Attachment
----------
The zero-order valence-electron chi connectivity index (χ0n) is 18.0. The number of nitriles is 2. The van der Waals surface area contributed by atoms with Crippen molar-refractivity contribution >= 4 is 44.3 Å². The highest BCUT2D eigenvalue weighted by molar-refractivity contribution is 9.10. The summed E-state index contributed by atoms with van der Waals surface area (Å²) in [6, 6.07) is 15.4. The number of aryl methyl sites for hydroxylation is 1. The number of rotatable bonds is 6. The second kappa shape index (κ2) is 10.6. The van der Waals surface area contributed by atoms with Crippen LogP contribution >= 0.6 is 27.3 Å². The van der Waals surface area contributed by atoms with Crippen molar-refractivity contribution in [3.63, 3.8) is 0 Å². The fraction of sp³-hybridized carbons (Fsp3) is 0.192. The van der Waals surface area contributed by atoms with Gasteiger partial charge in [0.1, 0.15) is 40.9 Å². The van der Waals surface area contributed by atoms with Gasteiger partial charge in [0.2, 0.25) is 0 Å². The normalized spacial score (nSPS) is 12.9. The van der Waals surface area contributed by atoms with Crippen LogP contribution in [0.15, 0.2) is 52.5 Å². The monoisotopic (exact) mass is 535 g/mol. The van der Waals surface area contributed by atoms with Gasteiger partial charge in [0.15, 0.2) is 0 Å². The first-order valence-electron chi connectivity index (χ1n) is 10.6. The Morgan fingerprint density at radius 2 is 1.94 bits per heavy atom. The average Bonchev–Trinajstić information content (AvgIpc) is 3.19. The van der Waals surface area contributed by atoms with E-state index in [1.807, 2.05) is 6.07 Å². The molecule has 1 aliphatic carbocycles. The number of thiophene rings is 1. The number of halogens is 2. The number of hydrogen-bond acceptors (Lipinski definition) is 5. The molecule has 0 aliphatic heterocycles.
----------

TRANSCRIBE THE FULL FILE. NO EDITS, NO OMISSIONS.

The zero-order valence-electron chi connectivity index (χ0n) is 18.0. The number of nitriles is 2. The van der Waals surface area contributed by atoms with Crippen molar-refractivity contribution >= 4 is 44.3 Å². The highest BCUT2D eigenvalue weighted by molar-refractivity contribution is 9.10. The summed E-state index contributed by atoms with van der Waals surface area (Å²) in [6, 6.07) is 15.4. The number of aryl methyl sites for hydroxylation is 1. The number of rotatable bonds is 6. The second kappa shape index (κ2) is 10.6. The van der Waals surface area contributed by atoms with Crippen LogP contribution >= 0.6 is 27.3 Å². The van der Waals surface area contributed by atoms with Crippen molar-refractivity contribution in [3.63, 3.8) is 0 Å². The fraction of sp³-hybridized carbons (Fsp3) is 0.192. The van der Waals surface area contributed by atoms with Gasteiger partial charge in [0.1, 0.15) is 40.9 Å². The van der Waals surface area contributed by atoms with Gasteiger partial charge in [0.2, 0.25) is 0 Å². The normalized spacial score (nSPS) is 12.9. The van der Waals surface area contributed by atoms with Crippen LogP contribution in [0.15, 0.2) is 52.5 Å². The monoisotopic (exact) mass is 535 g/mol. The van der Waals surface area contributed by atoms with Gasteiger partial charge in [0.15, 0.2) is 0 Å². The first-order valence-electron chi connectivity index (χ1n) is 10.6. The Morgan fingerprint density at radius 2 is 1.94 bits per heavy atom. The average Bonchev–Trinajstić information content (AvgIpc) is 3.19. The van der Waals surface area contributed by atoms with E-state index in [1.807, 2.05) is 6.07 Å². The molecule has 1 aliphatic carbocycles. The number of thiophene rings is 1. The number of halogens is 2. The number of hydrogen-bond acceptors (Lipinski definition) is 5. The molecule has 0 aliphatic heterocycles.